Does Python really follow its philosophy of "Readability counts"?

Bruno Desthuilliers bruno.42.desthuilliers at websiteburo.invalid
Fri Jan 23 13:57:52 CET 2009

Russ P. a écrit :
> I am curious about something. Have you ever needed to access a
> "private" attribute (i.e., one named with a leading underscore) in
> Python code that you did not have the source code for? For that
> matter, have you ever even used a library written in Python without
> having access to the source code?

No to both.

> As I said before, if you have the source code you can always change
> private attributes to public in a pinch if the language enforces
> encapsulation.

And then have to maintain a fork. No, thanks.

> But if you are working on a team project, you can't
> change the code that another member of a team checks in.

Why on earth couldn't I change the code of another member of my team if 
that code needs changes ? The code is the whole team's ownership.

Now and FWIW,  in this case (our own code), I just don't need to "mess 
with internals" - I just just change what needs to be changed.

> That is how
> enforced data hiding helps teams of developers manage interfaces.

I totally fails to find any evidence of this assertion in the above 

> The
> bigger the team and the bigger the project, the more it helps.

Your opinion.

> Mr. D'Aprano gave an excellent example of a large banking program.
> Without enforced encapsulation, anyone on the development team has
> access to the entire program and could potentially sneak in fraudulent
> code much more easily than if encapsulation were enforced by the
> language.

My my my. If you don't trust your programmers, then indeed, don't use 
Python. What can I say (and what do I care ?). But once again, relying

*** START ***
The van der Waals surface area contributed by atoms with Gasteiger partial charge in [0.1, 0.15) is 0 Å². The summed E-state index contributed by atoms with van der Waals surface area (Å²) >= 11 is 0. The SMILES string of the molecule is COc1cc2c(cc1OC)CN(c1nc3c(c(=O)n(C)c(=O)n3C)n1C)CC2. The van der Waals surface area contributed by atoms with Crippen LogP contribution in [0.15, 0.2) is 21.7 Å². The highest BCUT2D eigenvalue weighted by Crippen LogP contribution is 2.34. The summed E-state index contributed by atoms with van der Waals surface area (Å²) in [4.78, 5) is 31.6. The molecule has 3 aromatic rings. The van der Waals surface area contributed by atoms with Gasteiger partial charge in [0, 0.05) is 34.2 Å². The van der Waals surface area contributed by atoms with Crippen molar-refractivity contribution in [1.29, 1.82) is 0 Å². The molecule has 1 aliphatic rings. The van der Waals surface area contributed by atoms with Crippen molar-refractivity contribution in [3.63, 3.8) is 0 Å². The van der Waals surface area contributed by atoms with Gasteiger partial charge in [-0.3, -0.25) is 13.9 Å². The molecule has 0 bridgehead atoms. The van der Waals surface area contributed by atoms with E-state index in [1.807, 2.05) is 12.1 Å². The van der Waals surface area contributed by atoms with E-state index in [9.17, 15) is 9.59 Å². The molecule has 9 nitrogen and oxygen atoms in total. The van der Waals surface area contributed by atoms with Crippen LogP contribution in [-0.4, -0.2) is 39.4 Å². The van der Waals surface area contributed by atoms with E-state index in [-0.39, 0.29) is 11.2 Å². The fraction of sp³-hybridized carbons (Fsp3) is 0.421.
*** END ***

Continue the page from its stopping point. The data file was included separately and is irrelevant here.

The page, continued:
on the language's access restriction to manage *security* is, well, kind 
of funny, you know ?

> I am certainly not saying that Python is useless without enforced data
> hiding. It is obviously very useful for a wide range of applications
> and domains already. I am only saying that it's usefulness could be
> enhanced if enforced encapsulation can be added

You might have a chance to sell this to a clueless pointy haired boss - 
I mean,  that enforced access restriction will make Python more suitable 
for some big enterprizey project. As far as I'm concerned, I'm not 
buying it.

> without somehow
> comromising the language.

Then just forget it.

> I don't know enough about the inner workings
> of the Python interpreter to know if that is the case or not (I am an
> aeronautical engineer), but the objections I've seen so far on this
> thread have not impressed me.

I've not seen much technical objections - but anyway: learn (I mean, 
*really* learn) how Python's object model works, and you'll perhaps find 
out why this would break the whole thing.

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